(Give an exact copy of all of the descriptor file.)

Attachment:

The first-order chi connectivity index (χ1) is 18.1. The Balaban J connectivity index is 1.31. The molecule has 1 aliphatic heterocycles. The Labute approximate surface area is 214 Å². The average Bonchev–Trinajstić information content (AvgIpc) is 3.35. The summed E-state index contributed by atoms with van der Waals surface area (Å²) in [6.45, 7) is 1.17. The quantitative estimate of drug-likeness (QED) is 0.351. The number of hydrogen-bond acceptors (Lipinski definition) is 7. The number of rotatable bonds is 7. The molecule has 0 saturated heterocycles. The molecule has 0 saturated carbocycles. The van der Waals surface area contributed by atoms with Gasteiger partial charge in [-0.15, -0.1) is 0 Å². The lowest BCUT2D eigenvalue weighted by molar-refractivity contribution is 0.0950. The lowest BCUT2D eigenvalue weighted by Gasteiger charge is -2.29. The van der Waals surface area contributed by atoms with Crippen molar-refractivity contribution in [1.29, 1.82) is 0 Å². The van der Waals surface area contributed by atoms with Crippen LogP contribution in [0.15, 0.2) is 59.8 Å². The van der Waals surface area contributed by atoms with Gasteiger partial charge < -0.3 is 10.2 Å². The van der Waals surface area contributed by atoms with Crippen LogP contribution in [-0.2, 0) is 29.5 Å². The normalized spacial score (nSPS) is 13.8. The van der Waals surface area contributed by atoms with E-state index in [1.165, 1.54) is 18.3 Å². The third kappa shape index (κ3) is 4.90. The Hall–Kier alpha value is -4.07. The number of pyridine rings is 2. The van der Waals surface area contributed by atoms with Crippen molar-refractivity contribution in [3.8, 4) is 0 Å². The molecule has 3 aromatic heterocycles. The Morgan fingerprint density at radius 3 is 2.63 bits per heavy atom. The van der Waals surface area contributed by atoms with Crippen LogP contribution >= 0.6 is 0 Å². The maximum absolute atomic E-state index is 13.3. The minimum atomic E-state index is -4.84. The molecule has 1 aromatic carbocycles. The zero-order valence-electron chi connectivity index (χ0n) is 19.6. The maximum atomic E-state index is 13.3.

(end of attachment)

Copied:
The first-order chi connectivity index (χ1) is 18.1. The Balaban J connectivity index is 1.31. The molecule has 1 aliphatic heterocycles. The Labute approximate surface area is 214 Å². The average Bonchev–Trinajstić information content (AvgIpc) is 3.35. The summed E-state index contributed by atoms with van der Waals surface area (Å²) in [6.45, 7) is 1.17. The quantitative estimate of drug-likeness (QED) is 0.351. The number of hydrogen-bond acceptors (Lipinski definition) is 7. The number of rotatable bonds is 7. The molecule has 0 saturated heterocycles. The molecule has 0 saturated carbocycles. The van der Waals surface area contributed by atoms with Gasteiger partial charge in [-0.15, -0.1) is 0 Å². The lowest BCUT2D eigenvalue weighted by molar-refractivity contribution is 0.0950. The lowest BCUT2D eigenvalue weighted by Gasteiger charge is -2.29. The van der Waals surface area contributed by atoms with Crippen molar-refractivity contribution in [1.29, 1.82) is 0 Å². The van der Waals surface area contributed by atoms with Crippen LogP contribution in [0.15, 0.2) is 59.8 Å². The van der Waals surface area contributed by atoms with Gasteiger partial charge < -0.3 is 10.2 Å². The van der Waals surface area contributed by atoms with Crippen LogP contribution in [-0.2, 0) is 29.5 Å². The normalized spacial score (nSPS) is 13.8. The van der Waals surface area contributed by atoms with E-state index in [1.165, 1.54) is 18.3 Å². The third kappa shape index (κ3) is 4.90. The Hall–Kier alpha value is -4.07. The number of pyridine rings is 2. The van der Waals surface area contributed by atoms with Crippen molar-refractivity contribution in [3.8, 4) is 0 Å². The molecule has 3 aromatic heterocycles. The Morgan fingerprint density at radius 3 is 2.63 bits per heavy atom. The van der Waals surface area contributed by atoms with Crippen LogP contribution >= 0.6 is 0 Å². The maximum absolute atomic E-state index is 13.3. The minimum atomic E-state index is -4.84. The molecule has 1 aromatic carbocycles. The zero-order valence-electron chi connectivity index (χ0n) is 19.6. The maximum atomic E-state index is 13.3.